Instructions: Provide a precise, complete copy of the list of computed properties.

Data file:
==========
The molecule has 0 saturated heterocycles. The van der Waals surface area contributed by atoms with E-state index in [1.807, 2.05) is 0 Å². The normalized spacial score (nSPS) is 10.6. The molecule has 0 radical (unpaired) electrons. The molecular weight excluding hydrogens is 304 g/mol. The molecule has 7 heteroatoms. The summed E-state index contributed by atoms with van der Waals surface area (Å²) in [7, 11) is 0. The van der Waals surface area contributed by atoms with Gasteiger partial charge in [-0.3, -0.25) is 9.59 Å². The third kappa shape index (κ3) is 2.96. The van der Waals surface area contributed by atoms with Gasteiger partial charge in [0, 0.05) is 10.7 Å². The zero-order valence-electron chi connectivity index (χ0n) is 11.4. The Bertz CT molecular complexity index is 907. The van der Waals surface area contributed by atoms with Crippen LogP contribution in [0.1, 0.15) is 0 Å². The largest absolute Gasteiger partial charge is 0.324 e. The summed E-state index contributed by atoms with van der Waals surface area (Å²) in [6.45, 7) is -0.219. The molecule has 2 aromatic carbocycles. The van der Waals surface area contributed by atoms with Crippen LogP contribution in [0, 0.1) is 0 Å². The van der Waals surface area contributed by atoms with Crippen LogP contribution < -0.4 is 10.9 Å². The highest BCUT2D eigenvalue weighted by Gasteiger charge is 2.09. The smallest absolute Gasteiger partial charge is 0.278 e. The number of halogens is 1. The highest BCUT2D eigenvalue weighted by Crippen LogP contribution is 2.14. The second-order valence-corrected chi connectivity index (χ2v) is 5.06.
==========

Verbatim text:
The molecule has 0 saturated heterocycles. The van der Waals surface area contributed by atoms with E-state index in [1.807, 2.05) is 0 Å². The normalized spacial score (nSPS) is 10.6. The molecule has 0 radical (unpaired) electrons. The molecular weight excluding hydrogens is 304 g/mol. The molecule has 7 heteroatoms. The summed E-state index contributed by atoms with van der Waals surface area (Å²) in [7, 11) is 0. The van der Waals surface area contributed by atoms with Gasteiger partial charge in [-0.3, -0.25) is 9.59 Å². The third kappa shape index (κ3) is 2.96. The van der Waals surface area contributed by atoms with Gasteiger partial charge in [0, 0.05) is 10.7 Å². The zero-order valence-electron chi connectivity index (χ0n) is 11.4. The Bertz CT molecular complexity index is 907. The van der Waals surface area contributed by atoms with Crippen LogP contribution in [0.1, 0.15) is 0 Å². The largest absolute Gasteiger partial charge is 0.324 e. The summed E-state index contributed by atoms with van der Waals surface area (Å²) in [6.45, 7) is -0.219. The molecule has 2 aromatic carbocycles. The van der Waals surface area contributed by atoms with Crippen LogP contribution in [0, 0.1) is 0 Å². The van der Waals surface area contributed by atoms with Crippen LogP contribution < -0.4 is 10.9 Å². The highest BCUT2D eigenvalue weighted by Gasteiger charge is 2.09. The smallest absolute Gasteiger partial charge is 0.278 e. The number of halogens is 1. The highest BCUT2D eigenvalue weighted by Crippen LogP contribution is 2.14. The second-order valence-corrected chi connectivity index (χ2v) is 5.06.